Teacher Prep program to offer new urban-related certification track
This coming spring, the Program in Teacher Preparation will implement a new certificate track called "Urban Concentration," which focuses on issues in urban education. Students pursuing a certificate in teacher prep will be able to choose this subject for specialized study.
Faculty implemented the urban concentration track as a response to what was seen as an increase in both demand from students and national attention toward schools in urban areas, according to program director Christopher Campisano. “There is a national conversation going on about urban education,” he said.
“There is interest on campus for urban education and we wanted to create a track for the teacher prep program to allow students to focus more on urban teaching,” said associate director Todd Kent, who led the effort to launch the program.
Two teacher prep program faculty members, Kathleen Nolan and Jason Klugman, will serve as advisers for students pursuing the urban concentration certification, according to Kent.
“We believe there is a specific type of preparation that students need to work effectively in urban communities,” Nolan said.
Students for Education Reform president Elizabeth LaMontagne ’14 said this new certification was a positive development, because it will address the challenges of teaching in urban environments. LaMontagne said she expects the teacher prep program to grow in size with the implementation of this new urban concentration program because many students are interested in urban education.
Wilson School professor Stan Katz, a member of the program's faculty advisory committee, has worked with faculty member Klugman in the past and said he was a “young guy with tremendous amount of hands on experience in urban education.”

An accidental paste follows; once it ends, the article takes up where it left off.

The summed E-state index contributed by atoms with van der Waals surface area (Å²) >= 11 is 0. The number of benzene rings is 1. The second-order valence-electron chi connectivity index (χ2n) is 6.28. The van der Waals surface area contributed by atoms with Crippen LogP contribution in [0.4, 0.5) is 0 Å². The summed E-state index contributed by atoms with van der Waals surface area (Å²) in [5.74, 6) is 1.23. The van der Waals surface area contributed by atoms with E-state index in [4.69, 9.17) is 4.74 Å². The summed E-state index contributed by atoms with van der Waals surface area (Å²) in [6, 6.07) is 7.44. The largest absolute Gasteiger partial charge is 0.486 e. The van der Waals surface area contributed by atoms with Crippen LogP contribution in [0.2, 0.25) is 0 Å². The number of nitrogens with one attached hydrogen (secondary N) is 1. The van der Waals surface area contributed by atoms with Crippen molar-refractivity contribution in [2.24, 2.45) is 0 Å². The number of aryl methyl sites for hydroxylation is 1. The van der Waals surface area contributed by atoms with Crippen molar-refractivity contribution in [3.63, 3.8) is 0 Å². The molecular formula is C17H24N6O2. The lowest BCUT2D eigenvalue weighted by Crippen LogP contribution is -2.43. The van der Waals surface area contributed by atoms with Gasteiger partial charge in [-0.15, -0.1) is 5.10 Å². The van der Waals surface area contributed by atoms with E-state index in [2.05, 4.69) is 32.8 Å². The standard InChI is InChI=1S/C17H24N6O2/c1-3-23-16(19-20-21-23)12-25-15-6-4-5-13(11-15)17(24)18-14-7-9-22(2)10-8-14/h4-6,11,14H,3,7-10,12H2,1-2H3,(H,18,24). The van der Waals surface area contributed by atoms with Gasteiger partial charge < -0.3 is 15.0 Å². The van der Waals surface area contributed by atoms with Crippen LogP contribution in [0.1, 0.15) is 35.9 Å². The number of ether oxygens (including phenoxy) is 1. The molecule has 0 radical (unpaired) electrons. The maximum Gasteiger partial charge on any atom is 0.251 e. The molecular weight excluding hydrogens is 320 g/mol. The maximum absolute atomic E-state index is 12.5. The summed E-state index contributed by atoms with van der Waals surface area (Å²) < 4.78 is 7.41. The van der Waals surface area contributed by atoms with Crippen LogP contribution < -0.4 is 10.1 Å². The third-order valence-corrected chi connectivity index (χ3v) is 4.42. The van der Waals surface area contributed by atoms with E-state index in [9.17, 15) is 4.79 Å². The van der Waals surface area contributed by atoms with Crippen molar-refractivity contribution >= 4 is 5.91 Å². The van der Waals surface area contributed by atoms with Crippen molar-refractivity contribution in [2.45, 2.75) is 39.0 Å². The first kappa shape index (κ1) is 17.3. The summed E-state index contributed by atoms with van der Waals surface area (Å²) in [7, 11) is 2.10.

Klugman, who wrote his dissertation at the University of Pennsylvania on the process of becoming a teacher in an urban environment, taught English as a second language in the Bronx for several years.
“Many of the teaching jobs are in urban environments and the most profound need is in urban environments,” Katz said. “For me, [this program] is a way for me to say we care about the core public education program, which I think is an urban problem.”
Kent said that students pursuing the urban concentration certificate will not be required to take any additional classwork but will have to do fieldwork and independent work on urban education topics.
"Students who go through the full program earn the teacher prep program certificate, but they concentrate on urban education as they go through,” Kent said.
Nolan explained that many of the requirements for the urban concentration are included in the existing coursework, and mentors will help students tailor the assignments toward urban education.
Kent noted that students interested in the urban concentration but who do not plan on obtaining a state teaching license can still complete the program, just without the final licensing. Kent explained that while many students who receive a teacher prep certificate are interested in teaching, others are interested in education policy and other aspects of the field.
Campisano said that field placements for independent work are an essential component of the program. The University’s location provides students with easy access to schools in a wide variety of urban settings where they can participate in various fieldwork opportunities, he said.
“We have a perfect laboratory to do this work,” Campisano said. “We are strategically located to investigate this issue of student learning and the achievement gap ... New Jersey is a fascinating state to investigate these issues.”
The program is not "one size fits all," Kent said, explaining that the track's focus will be tailored to the backgrounds of participating students.
Many of the staff members of the program emphasized that the goal of the urban concentration — and the teacher prep program more generally — is to prepare students to serve as teachers in schools across the nation.
“The University’s motto, 'Princeton in the nation's service and in the service of all nations,' fits this program,” Campisano said.
The University’s Program in Teacher Preparation was established in 1967 to prepare students for a license to teach in schools around the country.
“It’s one of the best kept secrets at Princeton,” Katz said. Katz described the teacher prep program as a “hidden jewel,” which has attracted a small number of highly committed students. Katz said he believes the program is one that offers “a lot more systematic training than Teach for America.”
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